M&G Credit Income Investment Trust launched in November 2018 and targets a dividend yield of LIBOR plus 4% per annum once fully invested. The trust offers investors access to illiquid and private debt markets, usually only the preserve of institutional investors, which offer attractive yields for taking extra liquidity and complexity risk.
At all times, the managers have committed to ensure that at least 70% of the investments will be investment grade. Their aim is that the trust will offer the yield of a high yield fund, but with the credit risk of an investment grade fund. With the economy in a late cycle phase, the lower level of credit risk could prove attractive as time goes on. At the same time, most of the investments are expected to be floating rate, offering protection from rising interest rates, and the duration will be low (currently around two years).
Since launch the trust has made good progress on getting invested. In line with the stated strategy, it has so far invested largely in liquid public securities which will serve as liquidity to invest in private, less liquid opportunities as they come up. The dividend level in the first accounting period is planned to be LIBOR plus 2.5%, payable in two instalments, with the trust moving to quarterly dividends and a LIBOR plus 4% payout from 2020 onwards.
The trust is managed by Jeremy Richards, for 25 years manager of the fixed income allocation of the Prudential’s Life Fund, who is able to draw on the expertise and analysis of a vast team of analysts at M&G working in highly specialised sectors of the fixed income universe. He works with his deputy Adam English and also Will Nicoll, co-head of alternative credit at M&G.
M&G’s resources and scale are such that they are often the originators of innovative structures, a trend in which it is anticipated that the trust will be able to participate, benefitting from the extra yield that typically comes with an immature asset class.
Since launch, the trust has traded strongly and currently stands on a 4.9% premium. The board has the authority to buy back shares to protect the discount, while there will also be a liquidity window held every five years allowing investors to redeem their investment at NAV. Having raised £100m in the IPO (the lower end of its target), the trust recently came back to the market with a fully subscribed placing raising an additional £25m in January, largely from original investors who wanted to increase their holdings.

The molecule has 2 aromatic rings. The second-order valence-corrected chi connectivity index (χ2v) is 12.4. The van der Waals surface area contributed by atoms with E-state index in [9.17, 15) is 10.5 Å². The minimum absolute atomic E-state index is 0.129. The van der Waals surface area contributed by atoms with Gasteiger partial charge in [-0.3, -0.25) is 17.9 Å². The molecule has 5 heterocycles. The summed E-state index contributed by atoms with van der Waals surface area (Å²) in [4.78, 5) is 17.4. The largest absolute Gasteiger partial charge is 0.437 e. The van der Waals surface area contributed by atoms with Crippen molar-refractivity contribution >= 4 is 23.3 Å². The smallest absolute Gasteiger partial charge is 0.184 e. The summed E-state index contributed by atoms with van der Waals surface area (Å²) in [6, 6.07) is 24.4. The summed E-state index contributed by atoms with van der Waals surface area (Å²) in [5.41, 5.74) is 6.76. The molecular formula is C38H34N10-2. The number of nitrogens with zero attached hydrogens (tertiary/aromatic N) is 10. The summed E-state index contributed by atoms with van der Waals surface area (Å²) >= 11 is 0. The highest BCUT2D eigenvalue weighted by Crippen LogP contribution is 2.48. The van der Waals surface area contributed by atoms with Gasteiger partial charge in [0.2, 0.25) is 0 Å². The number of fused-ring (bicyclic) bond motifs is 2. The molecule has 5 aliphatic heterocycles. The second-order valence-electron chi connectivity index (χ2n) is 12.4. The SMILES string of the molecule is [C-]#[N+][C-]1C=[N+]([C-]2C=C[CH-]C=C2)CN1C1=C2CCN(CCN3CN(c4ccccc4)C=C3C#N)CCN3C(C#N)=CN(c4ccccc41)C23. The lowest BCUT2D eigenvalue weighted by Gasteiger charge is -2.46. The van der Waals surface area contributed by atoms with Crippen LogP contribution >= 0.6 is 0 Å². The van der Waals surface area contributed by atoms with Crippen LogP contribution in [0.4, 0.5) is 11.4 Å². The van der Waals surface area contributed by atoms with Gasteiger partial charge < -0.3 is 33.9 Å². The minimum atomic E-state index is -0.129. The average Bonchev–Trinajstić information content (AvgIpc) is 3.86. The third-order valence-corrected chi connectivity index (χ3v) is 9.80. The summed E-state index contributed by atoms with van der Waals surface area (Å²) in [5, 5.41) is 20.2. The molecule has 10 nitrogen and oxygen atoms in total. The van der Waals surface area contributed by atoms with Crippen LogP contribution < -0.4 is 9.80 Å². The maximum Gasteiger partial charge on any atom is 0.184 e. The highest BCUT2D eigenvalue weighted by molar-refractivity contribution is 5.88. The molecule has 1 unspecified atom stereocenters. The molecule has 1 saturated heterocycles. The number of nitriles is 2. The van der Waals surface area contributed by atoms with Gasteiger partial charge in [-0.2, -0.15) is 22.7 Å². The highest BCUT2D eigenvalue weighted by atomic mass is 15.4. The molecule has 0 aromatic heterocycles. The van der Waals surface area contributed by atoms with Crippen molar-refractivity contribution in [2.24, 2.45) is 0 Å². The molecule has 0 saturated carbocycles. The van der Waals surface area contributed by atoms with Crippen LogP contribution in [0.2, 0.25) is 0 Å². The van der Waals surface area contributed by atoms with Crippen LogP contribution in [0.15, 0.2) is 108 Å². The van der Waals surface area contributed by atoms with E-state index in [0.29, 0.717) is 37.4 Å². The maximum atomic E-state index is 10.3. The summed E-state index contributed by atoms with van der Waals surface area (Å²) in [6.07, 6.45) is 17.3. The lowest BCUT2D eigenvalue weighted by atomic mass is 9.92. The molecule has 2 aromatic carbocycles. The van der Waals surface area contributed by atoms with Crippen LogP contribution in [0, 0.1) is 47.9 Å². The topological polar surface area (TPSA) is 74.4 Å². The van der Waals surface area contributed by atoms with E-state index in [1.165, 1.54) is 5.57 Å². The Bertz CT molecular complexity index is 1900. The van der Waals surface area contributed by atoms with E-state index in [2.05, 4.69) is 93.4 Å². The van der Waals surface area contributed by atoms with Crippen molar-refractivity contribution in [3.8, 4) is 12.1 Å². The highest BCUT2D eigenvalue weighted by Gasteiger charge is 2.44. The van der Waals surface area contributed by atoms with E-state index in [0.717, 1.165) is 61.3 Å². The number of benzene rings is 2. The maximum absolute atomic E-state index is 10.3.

This is a unique opportunity to get access to a highly diversified pool of investments, which retail investors are usually unable to invest in, in a structure which is well suited to the illiquid nature of the asset class. The depth of resources and M&G’s reach in the private lending markets is a key selling point: we believe it offers the ability for Jeremy and his colleagues to have an unparalleled view of the entire fixed income universe as well as the opportunity to invest in innovative ways. This should allow him to take advantage of valuation opportunities when they arise, as well as have extensive and specialist due diligence at his fingertips.
We think the dividend of a high yield fund with the credit risk of an investment grade fund should be a highly attractive proposition, especially in the late phase of the cycle we are in, which could see credit sell off and defaults eventually rise. The fact that the payout is largely from floating rate assets should also prove attractive once interest rates begin to rise once again (after the Brexit convulsions have passed). The long-term nature of investing in this sector means this could also be an interesting one for total return investors to lock away in an ISA, as we discuss in our strategy piece published this week.
|Access to M&G’s huge team and extensive experience in this area are major advantages
||Some of the diversification benefits of investing in fixed income may be lost as the shares will trade on the stock market
|More and more opportunities are likely to arise in the private debt markets as the banks regulatory ratchet continues to tighten
||Illiquid assets may prove harder to realise in order for the board to manage the discount
|The high yield on offer will come from a diversified pool of assets rather than a single specialist sector which should increase its security
||The credit cycle is mature, although price disruption generally also creates a buying opportunity for the trust